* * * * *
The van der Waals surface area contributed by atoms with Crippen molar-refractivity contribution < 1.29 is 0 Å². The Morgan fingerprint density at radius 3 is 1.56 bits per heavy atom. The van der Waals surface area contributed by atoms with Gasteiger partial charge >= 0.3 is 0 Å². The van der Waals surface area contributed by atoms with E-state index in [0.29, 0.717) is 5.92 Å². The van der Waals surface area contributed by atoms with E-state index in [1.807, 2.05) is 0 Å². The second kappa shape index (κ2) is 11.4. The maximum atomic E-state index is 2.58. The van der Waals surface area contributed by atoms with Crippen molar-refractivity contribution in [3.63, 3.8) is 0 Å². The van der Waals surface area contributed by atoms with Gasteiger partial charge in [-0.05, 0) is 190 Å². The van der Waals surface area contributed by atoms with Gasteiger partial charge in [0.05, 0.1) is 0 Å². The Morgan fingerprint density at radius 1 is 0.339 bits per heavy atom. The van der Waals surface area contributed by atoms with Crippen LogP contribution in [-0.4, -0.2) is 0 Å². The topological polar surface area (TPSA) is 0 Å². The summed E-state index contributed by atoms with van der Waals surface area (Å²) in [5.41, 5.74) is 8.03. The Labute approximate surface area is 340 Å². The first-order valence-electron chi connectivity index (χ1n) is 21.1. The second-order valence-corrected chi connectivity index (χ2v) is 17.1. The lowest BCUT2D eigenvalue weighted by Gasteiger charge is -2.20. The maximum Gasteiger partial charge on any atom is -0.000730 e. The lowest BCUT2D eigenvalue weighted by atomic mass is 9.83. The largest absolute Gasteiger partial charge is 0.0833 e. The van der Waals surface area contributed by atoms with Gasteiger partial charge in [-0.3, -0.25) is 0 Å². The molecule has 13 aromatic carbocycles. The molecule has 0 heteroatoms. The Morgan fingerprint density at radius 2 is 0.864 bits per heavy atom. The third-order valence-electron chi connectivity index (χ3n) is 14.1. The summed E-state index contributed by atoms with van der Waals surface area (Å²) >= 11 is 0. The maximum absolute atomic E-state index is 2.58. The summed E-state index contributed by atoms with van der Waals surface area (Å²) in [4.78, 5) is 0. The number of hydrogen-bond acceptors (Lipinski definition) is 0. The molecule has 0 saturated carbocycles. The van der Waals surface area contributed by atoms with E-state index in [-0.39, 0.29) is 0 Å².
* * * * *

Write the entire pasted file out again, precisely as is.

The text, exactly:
The van der Waals surface area contributed by atoms with Crippen molar-refractivity contribution < 1.29 is 0 Å². The Morgan fingerprint density at radius 3 is 1.56 bits per heavy atom. The van der Waals surface area contributed by atoms with Gasteiger partial charge >= 0.3 is 0 Å². The van der Waals surface area contributed by atoms with E-state index in [0.29, 0.717) is 5.92 Å². The van der Waals surface area contributed by atoms with E-state index in [1.807, 2.05) is 0 Å². The second kappa shape index (κ2) is 11.4. The maximum atomic E-state index is 2.58. The van der Waals surface area contributed by atoms with Crippen molar-refractivity contribution in [3.63, 3.8) is 0 Å². The van der Waals surface area contributed by atoms with Gasteiger partial charge in [-0.05, 0) is 190 Å². The van der Waals surface area contributed by atoms with Gasteiger partial charge in [0.05, 0.1) is 0 Å². The Morgan fingerprint density at radius 1 is 0.339 bits per heavy atom. The van der Waals surface area contributed by atoms with Crippen LogP contribution in [-0.4, -0.2) is 0 Å². The topological polar surface area (TPSA) is 0 Å². The summed E-state index contributed by atoms with van der Waals surface area (Å²) in [5.41, 5.74) is 8.03. The Labute approximate surface area is 340 Å². The first-order valence-electron chi connectivity index (χ1n) is 21.1. The second-order valence-corrected chi connectivity index (χ2v) is 17.1. The lowest BCUT2D eigenvalue weighted by Gasteiger charge is -2.20. The maximum Gasteiger partial charge on any atom is -0.000730 e. The lowest BCUT2D eigenvalue weighted by atomic mass is 9.83. The largest absolute Gasteiger partial charge is 0.0833 e. The van der Waals surface area contributed by atoms with Gasteiger partial charge in [-0.3, -0.25) is 0 Å². The molecule has 13 aromatic carbocycles. The molecule has 0 heteroatoms. The Morgan fingerprint density at radius 2 is 0.864 bits per heavy atom. The third-order valence-electron chi connectivity index (χ3n) is 14.1. The summed E-state index contributed by atoms with van der Waals surface area (Å²) >= 11 is 0. The maximum absolute atomic E-state index is 2.58. The summed E-state index contributed by atoms with van der Waals surface area (Å²) in [4.78, 5) is 0. The number of hydrogen-bond acceptors (Lipinski definition) is 0. The molecule has 0 saturated carbocycles. The van der Waals surface area contributed by atoms with E-state index in [-0.39, 0.29) is 0 Å².